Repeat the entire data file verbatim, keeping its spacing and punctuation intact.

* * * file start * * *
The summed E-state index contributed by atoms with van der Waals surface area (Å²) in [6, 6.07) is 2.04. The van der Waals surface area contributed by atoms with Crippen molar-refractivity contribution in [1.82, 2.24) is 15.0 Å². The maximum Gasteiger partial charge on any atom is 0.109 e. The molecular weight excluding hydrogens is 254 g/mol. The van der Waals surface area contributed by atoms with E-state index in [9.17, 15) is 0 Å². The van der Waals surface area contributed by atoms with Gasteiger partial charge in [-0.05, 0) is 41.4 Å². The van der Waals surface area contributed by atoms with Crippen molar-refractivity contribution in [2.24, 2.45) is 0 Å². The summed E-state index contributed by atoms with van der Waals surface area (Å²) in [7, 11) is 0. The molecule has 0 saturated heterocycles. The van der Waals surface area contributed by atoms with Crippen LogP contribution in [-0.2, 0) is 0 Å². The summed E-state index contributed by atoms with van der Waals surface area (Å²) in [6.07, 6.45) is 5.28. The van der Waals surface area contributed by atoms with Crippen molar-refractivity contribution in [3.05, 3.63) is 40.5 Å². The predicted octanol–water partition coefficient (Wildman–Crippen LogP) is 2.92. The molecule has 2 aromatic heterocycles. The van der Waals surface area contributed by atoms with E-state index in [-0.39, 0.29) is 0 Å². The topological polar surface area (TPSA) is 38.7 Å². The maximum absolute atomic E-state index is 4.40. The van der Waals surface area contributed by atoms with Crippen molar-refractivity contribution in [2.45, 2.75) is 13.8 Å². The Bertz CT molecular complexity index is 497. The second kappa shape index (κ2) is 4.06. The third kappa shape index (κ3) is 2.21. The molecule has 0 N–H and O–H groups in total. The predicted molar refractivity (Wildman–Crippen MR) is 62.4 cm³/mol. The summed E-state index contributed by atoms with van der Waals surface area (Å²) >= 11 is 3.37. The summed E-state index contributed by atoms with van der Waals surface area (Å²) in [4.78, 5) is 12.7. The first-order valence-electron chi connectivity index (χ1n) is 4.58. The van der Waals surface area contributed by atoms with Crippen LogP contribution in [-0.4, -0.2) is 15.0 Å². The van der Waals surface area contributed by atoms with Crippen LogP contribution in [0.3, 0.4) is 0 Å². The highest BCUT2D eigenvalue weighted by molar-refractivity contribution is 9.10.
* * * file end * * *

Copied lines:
The summed E-state index contributed by atoms with van der Waals surface area (Å²) in [6, 6.07) is 2.04. The van der Waals surface area contributed by atoms with Crippen molar-refractivity contribution in [1.82, 2.24) is 15.0 Å². The maximum Gasteiger partial charge on any atom is 0.109 e. The molecular weight excluding hydrogens is 254 g/mol. The van der Waals surface area contributed by atoms with E-state index in [9.17, 15) is 0 Å². The van der Waals surface area contributed by atoms with Gasteiger partial charge in [-0.05, 0) is 41.4 Å². The van der Waals surface area contributed by atoms with Crippen molar-refractivity contribution in [2.24, 2.45) is 0 Å². The summed E-state index contributed by atoms with van der Waals surface area (Å²) in [7, 11) is 0. The molecule has 0 saturated heterocycles. The van der Waals surface area contributed by atoms with Crippen LogP contribution in [-0.2, 0) is 0 Å². The summed E-state index contributed by atoms with van der Waals surface area (Å²) in [6.07, 6.45) is 5.28. The van der Waals surface area contributed by atoms with Crippen molar-refractivity contribution in [3.05, 3.63) is 40.5 Å². The predicted octanol–water partition coefficient (Wildman–Crippen LogP) is 2.92. The molecule has 2 aromatic heterocycles. The van der Waals surface area contributed by atoms with E-state index in [-0.39, 0.29) is 0 Å². The topological polar surface area (TPSA) is 38.7 Å². The maximum absolute atomic E-state index is 4.40. The van der Waals surface area contributed by atoms with Crippen molar-refractivity contribution in [2.45, 2.75) is 13.8 Å². The Bertz CT molecular complexity index is 497. The second kappa shape index (κ2) is 4.06. The third kappa shape index (κ3) is 2.21. The molecule has 0 N–H and O–H groups in total. The predicted molar refractivity (Wildman–Crippen MR) is 62.4 cm³/mol. The summed E-state index contributed by atoms with van der Waals surface area (Å²) >= 11 is 3.37. The summed E-state index contributed by atoms with van der Waals surface area (Å²) in [4.78, 5) is 12.7. The first-order valence-electron chi connectivity index (χ1n) is 4.58. The van der Waals surface area contributed by atoms with Crippen LogP contribution in [-0.4, -0.2) is 15.0 Å². The van der Waals surface area contributed by atoms with Crippen LogP contribution in [0.3, 0.4) is 0 Å². The highest BCUT2D eigenvalue weighted by molar-refractivity contribution is 9.10.